Updated: Apr 26, 2019
On April 5, 2018, a Turkish court sentenced two prominent Turkish academics to fifteen months in prison on charges of “disseminating propaganda for a terrorist organization” for signing the 2016 peace petition.
Professor Zübeyde Füsun Üstel of Galatasaray University and Associate Professor Veli Polat of Istanbul University were among the 1,128 academics who signed the 2016 petition that called on the Turkish government to cease violence and comply with international law during military operations in the southeast of the country, a region that is predominantly Kurdish.
The petition, titled “We will not be a party to this crime!” was published in January 2016. Calling themselves “Academics for Peace,” the 1,128 signatories included Turkish scholars and prominent foreign academics such as American linguist Noam Chomsky. They said the Turkish government was condemning residents of towns in the southeast to hunger through the use of curfews. They called for a solution to the conflict, including talks with the Kurdish political movement.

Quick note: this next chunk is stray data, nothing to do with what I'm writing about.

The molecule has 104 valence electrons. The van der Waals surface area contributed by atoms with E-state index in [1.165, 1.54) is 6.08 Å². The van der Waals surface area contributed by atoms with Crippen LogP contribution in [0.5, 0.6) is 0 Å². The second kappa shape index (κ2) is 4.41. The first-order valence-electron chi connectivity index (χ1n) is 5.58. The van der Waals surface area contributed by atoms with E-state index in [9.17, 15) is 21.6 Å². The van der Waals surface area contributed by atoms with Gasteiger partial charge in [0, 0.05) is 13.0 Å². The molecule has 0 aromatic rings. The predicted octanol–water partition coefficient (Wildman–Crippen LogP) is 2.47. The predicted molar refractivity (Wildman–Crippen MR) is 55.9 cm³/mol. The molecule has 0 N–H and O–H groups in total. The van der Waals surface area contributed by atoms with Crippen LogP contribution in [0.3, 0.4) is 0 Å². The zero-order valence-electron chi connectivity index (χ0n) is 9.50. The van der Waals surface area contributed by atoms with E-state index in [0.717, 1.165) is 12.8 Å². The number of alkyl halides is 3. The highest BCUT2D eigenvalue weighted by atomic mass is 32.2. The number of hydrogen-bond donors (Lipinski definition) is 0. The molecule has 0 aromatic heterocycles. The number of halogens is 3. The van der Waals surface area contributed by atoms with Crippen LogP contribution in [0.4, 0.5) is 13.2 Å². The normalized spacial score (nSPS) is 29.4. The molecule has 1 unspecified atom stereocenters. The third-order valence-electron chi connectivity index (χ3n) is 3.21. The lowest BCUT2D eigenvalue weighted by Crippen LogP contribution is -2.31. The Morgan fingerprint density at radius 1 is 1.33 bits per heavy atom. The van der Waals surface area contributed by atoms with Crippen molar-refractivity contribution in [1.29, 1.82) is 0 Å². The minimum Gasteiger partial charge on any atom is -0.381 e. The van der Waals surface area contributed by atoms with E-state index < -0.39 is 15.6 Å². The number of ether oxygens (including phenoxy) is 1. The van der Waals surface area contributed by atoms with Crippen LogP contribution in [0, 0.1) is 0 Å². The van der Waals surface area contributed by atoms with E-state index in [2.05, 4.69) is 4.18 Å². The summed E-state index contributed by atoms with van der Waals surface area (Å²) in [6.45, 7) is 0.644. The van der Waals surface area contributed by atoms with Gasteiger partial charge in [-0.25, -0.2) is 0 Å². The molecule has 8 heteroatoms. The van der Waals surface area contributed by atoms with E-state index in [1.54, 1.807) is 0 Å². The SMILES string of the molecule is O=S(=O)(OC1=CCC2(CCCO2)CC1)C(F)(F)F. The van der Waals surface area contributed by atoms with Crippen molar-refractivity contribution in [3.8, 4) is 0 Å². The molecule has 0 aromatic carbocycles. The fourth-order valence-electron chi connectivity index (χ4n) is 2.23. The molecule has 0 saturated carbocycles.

The peace declaration frustrated Turkey’s autocratic President Recep Tayyip Erdoğan and the Justice and Development Party (AKP) government, leading to retribution against the academics. Some of the insults Erdoğan used included “so-called intellectuals,” “a flock called intellectuals,” “traitors,” and “rough copies of intellectuals.”
Hundreds of academics who signed the declaration were detained when police raided their homes and offices across Turkey after the declaration was announced on January 11, 2016. Scores were removed from their jobs.
Since the 2016 attempt coup, a total of 5,717 academics at 117 universities have been dismissed from their jobs due to government decrees issued under the ongoing state of emergency. According to a BBC Turkish